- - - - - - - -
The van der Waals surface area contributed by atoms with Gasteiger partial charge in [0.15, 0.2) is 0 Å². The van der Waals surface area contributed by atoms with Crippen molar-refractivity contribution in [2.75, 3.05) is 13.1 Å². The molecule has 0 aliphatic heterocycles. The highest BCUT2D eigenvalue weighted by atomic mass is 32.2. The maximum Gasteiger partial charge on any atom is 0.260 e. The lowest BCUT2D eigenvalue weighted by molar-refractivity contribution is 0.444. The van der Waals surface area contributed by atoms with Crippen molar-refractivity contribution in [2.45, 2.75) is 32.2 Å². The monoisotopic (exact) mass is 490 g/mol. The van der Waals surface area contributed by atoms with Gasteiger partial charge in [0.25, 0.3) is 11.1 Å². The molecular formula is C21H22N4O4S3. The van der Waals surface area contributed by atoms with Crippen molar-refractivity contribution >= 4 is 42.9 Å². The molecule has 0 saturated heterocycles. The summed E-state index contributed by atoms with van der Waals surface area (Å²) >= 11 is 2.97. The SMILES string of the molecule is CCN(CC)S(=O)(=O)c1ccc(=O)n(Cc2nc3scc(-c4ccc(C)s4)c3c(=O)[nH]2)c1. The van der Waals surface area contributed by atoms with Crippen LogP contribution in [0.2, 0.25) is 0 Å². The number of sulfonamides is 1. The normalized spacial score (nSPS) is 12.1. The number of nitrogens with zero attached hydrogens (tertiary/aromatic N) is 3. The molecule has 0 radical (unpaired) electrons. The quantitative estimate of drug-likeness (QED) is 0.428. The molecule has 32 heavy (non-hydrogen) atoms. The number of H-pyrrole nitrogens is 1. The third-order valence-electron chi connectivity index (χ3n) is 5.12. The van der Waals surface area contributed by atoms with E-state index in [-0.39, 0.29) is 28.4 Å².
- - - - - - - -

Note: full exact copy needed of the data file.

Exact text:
The van der Waals surface area contributed by atoms with Gasteiger partial charge in [0.15, 0.2) is 0 Å². The van der Waals surface area contributed by atoms with Crippen molar-refractivity contribution in [2.75, 3.05) is 13.1 Å². The molecule has 0 aliphatic heterocycles. The highest BCUT2D eigenvalue weighted by atomic mass is 32.2. The maximum Gasteiger partial charge on any atom is 0.260 e. The lowest BCUT2D eigenvalue weighted by molar-refractivity contribution is 0.444. The van der Waals surface area contributed by atoms with Crippen molar-refractivity contribution in [2.45, 2.75) is 32.2 Å². The monoisotopic (exact) mass is 490 g/mol. The van der Waals surface area contributed by atoms with Gasteiger partial charge in [0.25, 0.3) is 11.1 Å². The molecular formula is C21H22N4O4S3. The van der Waals surface area contributed by atoms with Crippen molar-refractivity contribution >= 4 is 42.9 Å². The molecule has 0 saturated heterocycles. The summed E-state index contributed by atoms with van der Waals surface area (Å²) >= 11 is 2.97. The SMILES string of the molecule is CCN(CC)S(=O)(=O)c1ccc(=O)n(Cc2nc3scc(-c4ccc(C)s4)c3c(=O)[nH]2)c1. The van der Waals surface area contributed by atoms with Crippen LogP contribution in [0.2, 0.25) is 0 Å². The number of sulfonamides is 1. The normalized spacial score (nSPS) is 12.1. The number of nitrogens with zero attached hydrogens (tertiary/aromatic N) is 3. The molecule has 0 radical (unpaired) electrons. The quantitative estimate of drug-likeness (QED) is 0.428. The molecule has 32 heavy (non-hydrogen) atoms. The number of H-pyrrole nitrogens is 1. The third-order valence-electron chi connectivity index (χ3n) is 5.12. The van der Waals surface area contributed by atoms with E-state index in [-0.39, 0.29) is 28.4 Å².